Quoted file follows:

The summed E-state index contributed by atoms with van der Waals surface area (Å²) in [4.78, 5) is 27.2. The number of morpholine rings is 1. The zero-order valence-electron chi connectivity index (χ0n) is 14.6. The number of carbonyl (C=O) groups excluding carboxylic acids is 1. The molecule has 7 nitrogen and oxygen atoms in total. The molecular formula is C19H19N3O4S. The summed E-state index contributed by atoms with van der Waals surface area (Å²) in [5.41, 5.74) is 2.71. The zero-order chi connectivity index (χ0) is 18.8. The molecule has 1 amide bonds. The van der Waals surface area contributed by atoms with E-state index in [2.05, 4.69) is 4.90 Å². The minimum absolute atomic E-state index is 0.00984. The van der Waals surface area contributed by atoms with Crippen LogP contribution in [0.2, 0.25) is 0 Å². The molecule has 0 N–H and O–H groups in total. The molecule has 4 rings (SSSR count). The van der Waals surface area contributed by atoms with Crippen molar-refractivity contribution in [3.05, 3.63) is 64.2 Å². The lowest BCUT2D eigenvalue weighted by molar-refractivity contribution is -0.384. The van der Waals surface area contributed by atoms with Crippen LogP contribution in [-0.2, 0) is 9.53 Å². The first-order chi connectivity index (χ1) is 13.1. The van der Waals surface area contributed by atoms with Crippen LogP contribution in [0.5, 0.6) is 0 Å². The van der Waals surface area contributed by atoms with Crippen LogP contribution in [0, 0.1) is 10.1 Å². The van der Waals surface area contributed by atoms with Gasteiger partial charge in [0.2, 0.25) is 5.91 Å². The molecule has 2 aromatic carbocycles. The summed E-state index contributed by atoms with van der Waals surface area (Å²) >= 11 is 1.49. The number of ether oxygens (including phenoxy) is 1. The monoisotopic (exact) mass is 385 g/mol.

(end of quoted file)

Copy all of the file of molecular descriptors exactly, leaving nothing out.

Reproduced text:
The summed E-state index contributed by atoms with van der Waals surface area (Å²) in [4.78, 5) is 27.2. The number of morpholine rings is 1. The zero-order valence-electron chi connectivity index (χ0n) is 14.6. The number of carbonyl (C=O) groups excluding carboxylic acids is 1. The molecule has 7 nitrogen and oxygen atoms in total. The molecular formula is C19H19N3O4S. The summed E-state index contributed by atoms with van der Waals surface area (Å²) in [5.41, 5.74) is 2.71. The zero-order chi connectivity index (χ0) is 18.8. The molecule has 1 amide bonds. The van der Waals surface area contributed by atoms with E-state index in [2.05, 4.69) is 4.90 Å². The minimum absolute atomic E-state index is 0.00984. The van der Waals surface area contributed by atoms with Crippen LogP contribution in [0.2, 0.25) is 0 Å². The molecule has 0 N–H and O–H groups in total. The molecule has 4 rings (SSSR count). The van der Waals surface area contributed by atoms with Crippen molar-refractivity contribution in [3.05, 3.63) is 64.2 Å². The lowest BCUT2D eigenvalue weighted by molar-refractivity contribution is -0.384. The van der Waals surface area contributed by atoms with Crippen LogP contribution in [-0.2, 0) is 9.53 Å². The first-order chi connectivity index (χ1) is 13.1. The van der Waals surface area contributed by atoms with Crippen LogP contribution in [0.5, 0.6) is 0 Å². The van der Waals surface area contributed by atoms with Crippen LogP contribution in [0, 0.1) is 10.1 Å². The van der Waals surface area contributed by atoms with Gasteiger partial charge in [0.2, 0.25) is 5.91 Å². The molecule has 2 aromatic carbocycles. The summed E-state index contributed by atoms with van der Waals surface area (Å²) >= 11 is 1.49. The number of ether oxygens (including phenoxy) is 1. The monoisotopic (exact) mass is 385 g/mol.